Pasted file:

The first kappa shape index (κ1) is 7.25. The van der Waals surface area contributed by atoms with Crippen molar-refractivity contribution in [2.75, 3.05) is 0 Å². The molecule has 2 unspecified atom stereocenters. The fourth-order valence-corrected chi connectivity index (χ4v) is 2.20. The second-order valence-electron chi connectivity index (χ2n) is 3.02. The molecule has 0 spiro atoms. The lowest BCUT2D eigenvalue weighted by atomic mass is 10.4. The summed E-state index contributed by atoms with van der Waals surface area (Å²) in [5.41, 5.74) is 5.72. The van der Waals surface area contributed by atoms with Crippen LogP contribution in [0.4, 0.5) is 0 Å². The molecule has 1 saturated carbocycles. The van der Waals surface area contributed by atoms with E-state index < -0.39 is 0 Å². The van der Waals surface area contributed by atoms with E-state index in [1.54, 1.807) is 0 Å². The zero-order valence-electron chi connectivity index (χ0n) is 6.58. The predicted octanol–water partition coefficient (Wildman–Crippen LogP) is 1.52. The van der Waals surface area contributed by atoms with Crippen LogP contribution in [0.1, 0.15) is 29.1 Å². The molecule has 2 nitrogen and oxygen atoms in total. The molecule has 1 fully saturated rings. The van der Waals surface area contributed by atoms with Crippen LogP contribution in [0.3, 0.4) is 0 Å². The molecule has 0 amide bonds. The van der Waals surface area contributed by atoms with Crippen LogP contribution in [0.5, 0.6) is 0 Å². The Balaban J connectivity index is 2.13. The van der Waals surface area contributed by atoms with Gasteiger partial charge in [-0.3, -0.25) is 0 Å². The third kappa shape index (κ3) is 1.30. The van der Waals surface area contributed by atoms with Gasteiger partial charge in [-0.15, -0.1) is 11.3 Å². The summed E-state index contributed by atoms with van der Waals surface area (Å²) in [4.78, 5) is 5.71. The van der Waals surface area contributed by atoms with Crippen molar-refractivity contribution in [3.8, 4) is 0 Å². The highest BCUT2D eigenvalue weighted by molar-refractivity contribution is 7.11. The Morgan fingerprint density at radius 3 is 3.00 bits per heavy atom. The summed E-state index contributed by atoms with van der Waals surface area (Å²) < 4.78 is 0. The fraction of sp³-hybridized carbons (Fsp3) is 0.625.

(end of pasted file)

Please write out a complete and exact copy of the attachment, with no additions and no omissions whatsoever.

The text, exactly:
The first kappa shape index (κ1) is 7.25. The van der Waals surface area contributed by atoms with Crippen molar-refractivity contribution in [2.75, 3.05) is 0 Å². The molecule has 2 unspecified atom stereocenters. The fourth-order valence-corrected chi connectivity index (χ4v) is 2.20. The second-order valence-electron chi connectivity index (χ2n) is 3.02. The molecule has 0 spiro atoms. The lowest BCUT2D eigenvalue weighted by atomic mass is 10.4. The summed E-state index contributed by atoms with van der Waals surface area (Å²) in [5.41, 5.74) is 5.72. The van der Waals surface area contributed by atoms with Crippen LogP contribution in [0.4, 0.5) is 0 Å². The molecule has 1 saturated carbocycles. The van der Waals surface area contributed by atoms with E-state index < -0.39 is 0 Å². The van der Waals surface area contributed by atoms with E-state index in [1.54, 1.807) is 0 Å². The zero-order valence-electron chi connectivity index (χ0n) is 6.58. The predicted octanol–water partition coefficient (Wildman–Crippen LogP) is 1.52. The van der Waals surface area contributed by atoms with Crippen LogP contribution in [0.1, 0.15) is 29.1 Å². The molecule has 2 nitrogen and oxygen atoms in total. The molecule has 1 fully saturated rings. The van der Waals surface area contributed by atoms with Crippen LogP contribution in [0.3, 0.4) is 0 Å². The molecule has 0 amide bonds. The van der Waals surface area contributed by atoms with Crippen LogP contribution in [0.5, 0.6) is 0 Å². The Balaban J connectivity index is 2.13. The van der Waals surface area contributed by atoms with Gasteiger partial charge in [-0.3, -0.25) is 0 Å². The third kappa shape index (κ3) is 1.30. The van der Waals surface area contributed by atoms with Gasteiger partial charge in [-0.15, -0.1) is 11.3 Å². The summed E-state index contributed by atoms with van der Waals surface area (Å²) in [4.78, 5) is 5.71. The van der Waals surface area contributed by atoms with Crippen molar-refractivity contribution in [3.8, 4) is 0 Å². The highest BCUT2D eigenvalue weighted by molar-refractivity contribution is 7.11. The Morgan fingerprint density at radius 3 is 3.00 bits per heavy atom. The summed E-state index contributed by atoms with van der Waals surface area (Å²) < 4.78 is 0. The fraction of sp³-hybridized carbons (Fsp3) is 0.625.